True, I would have loved to see the work itself too, but this document by Briony Fer is providing me with the most enjoyable mental meal I’ve had for some time.

A thought-provoking discovery (by Olga Norris)

I can change my mind

I can change my mind

At the weekend I went to an exhibition of mixed fine art, and amongst the few textile technique pieces encountered the work of Miranda Argyle.  Mags Ramsey’s blog also mentioned this artist, and that Argyle’s website directed further to a piece of stitched writing in the Victoria and Albert Museum.  This poignant sampler was made in the 19th century but would now pass as a piece of contemporary feminist art.

Miranda Argyle is very interesting on the act of stitching.  I was also intrigued by her statement that ‘Sewn text is rarely used to document.’ because as I have developed my own image-making in textiles I have realised that this is my means of documenting my emotions – a kind of psychological diary, but without words.  I started to think about what difference it made to have to stitch the words, especially slowly in repetition as Argyle does – is this a declaration to oneself? to others? a mantra to persuade or convince oneself? to expunge? 

Tracey Emin: Just remember how it was

Tracey Emin: Just remember how it was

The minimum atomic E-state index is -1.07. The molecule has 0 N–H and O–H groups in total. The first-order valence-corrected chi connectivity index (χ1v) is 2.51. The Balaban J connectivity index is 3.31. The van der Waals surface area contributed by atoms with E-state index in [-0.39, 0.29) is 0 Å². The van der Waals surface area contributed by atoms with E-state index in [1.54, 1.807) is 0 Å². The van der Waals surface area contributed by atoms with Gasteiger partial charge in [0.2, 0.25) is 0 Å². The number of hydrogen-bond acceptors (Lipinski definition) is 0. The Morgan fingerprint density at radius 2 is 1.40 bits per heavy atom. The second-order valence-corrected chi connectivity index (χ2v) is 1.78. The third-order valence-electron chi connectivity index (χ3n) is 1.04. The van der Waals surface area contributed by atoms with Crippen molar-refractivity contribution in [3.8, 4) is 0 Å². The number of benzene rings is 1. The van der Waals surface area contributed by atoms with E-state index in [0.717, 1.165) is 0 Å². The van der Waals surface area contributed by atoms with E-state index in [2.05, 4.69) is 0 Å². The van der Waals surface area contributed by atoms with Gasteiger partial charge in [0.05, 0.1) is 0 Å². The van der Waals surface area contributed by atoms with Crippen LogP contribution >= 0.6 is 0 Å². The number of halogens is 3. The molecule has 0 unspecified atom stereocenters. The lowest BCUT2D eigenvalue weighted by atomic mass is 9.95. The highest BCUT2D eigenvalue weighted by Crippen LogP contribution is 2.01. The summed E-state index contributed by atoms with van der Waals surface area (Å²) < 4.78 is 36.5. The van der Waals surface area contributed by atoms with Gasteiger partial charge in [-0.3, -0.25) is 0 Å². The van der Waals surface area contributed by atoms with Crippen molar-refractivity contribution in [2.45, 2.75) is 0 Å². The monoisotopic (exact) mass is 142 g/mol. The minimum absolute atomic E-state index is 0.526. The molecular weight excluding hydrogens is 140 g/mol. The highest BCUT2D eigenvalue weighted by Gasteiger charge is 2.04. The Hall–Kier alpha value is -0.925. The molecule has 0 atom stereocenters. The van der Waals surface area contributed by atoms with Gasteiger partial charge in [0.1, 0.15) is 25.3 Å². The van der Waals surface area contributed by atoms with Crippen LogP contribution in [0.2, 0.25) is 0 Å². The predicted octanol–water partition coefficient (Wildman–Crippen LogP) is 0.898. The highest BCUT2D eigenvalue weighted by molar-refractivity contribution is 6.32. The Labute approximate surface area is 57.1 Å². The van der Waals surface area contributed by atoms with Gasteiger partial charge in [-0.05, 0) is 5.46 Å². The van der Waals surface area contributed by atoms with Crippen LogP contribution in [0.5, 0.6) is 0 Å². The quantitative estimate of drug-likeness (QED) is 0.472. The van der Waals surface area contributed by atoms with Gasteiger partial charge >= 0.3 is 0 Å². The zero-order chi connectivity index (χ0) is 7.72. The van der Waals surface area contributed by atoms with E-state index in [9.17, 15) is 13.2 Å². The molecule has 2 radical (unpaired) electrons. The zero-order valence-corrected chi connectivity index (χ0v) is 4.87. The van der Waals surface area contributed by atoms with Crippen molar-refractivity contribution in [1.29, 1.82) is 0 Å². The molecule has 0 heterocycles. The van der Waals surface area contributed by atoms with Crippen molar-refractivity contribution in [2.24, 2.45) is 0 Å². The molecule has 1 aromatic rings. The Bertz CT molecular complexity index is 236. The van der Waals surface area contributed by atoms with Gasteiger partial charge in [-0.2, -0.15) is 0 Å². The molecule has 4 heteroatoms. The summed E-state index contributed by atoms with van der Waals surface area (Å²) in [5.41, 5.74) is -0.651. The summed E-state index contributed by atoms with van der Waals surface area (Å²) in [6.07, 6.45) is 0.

Stitched words are also used by Tracey Emin in many of her autobiographical drawings.  Using written language can be a means of adding a extra dimension, or layer to the meaning – just as rendering in textile itself adds physical depth and more complex possibilities for interpretation to a piece.

Musing on Museums (by Clairan Ferrono)

Before I get started on my museum musing, let me note that mine was the last post on this blog.  And that was over a month ago.  Is anyone out there interested in posting regularly or occasionally? This blog has been an important ingredient in my personal art education, so I should hate to see it fade away.

(Now I must also tell you that most of the images you will see in this post are not those I saw at the museum, but ones I scooped off the internet!)

Rothko

Rothko

Last week  another art quilter (Glenys Mann of Tamworth, Australia) and I went to the recently opened Modern Wing of the Art Institute of Chicago.  As you might imagine, this has gotten rather a lot of press here in Chicago.  Not only is a major portion of the modern collection  available for viewing and gathered together for the first time, the building itself is attracting a lot of attention.  We entered from Millenium Park, itself a worthy attraction!  I have no way of knowing the architectural significance of the building, but I can say it’s a pleasure to be in and look at art in:  light, airy and spacious.

Pollock

Pollock

On the ground floor is a special exhibitions hall.   I was happy to see the Cy Twombly exhibit (see a previous Ragged Cloth post on Twombly); all the work was new to me, but I felt like he was an old friend.  I could go through quite quickly, knowing where in his oeuvre things occurred and how they connected, and just concentrate on paintings I was particularly drawn to. And this viewing, then, provided a context I hadn’t expected for the rest of my visit.

Newman

Newman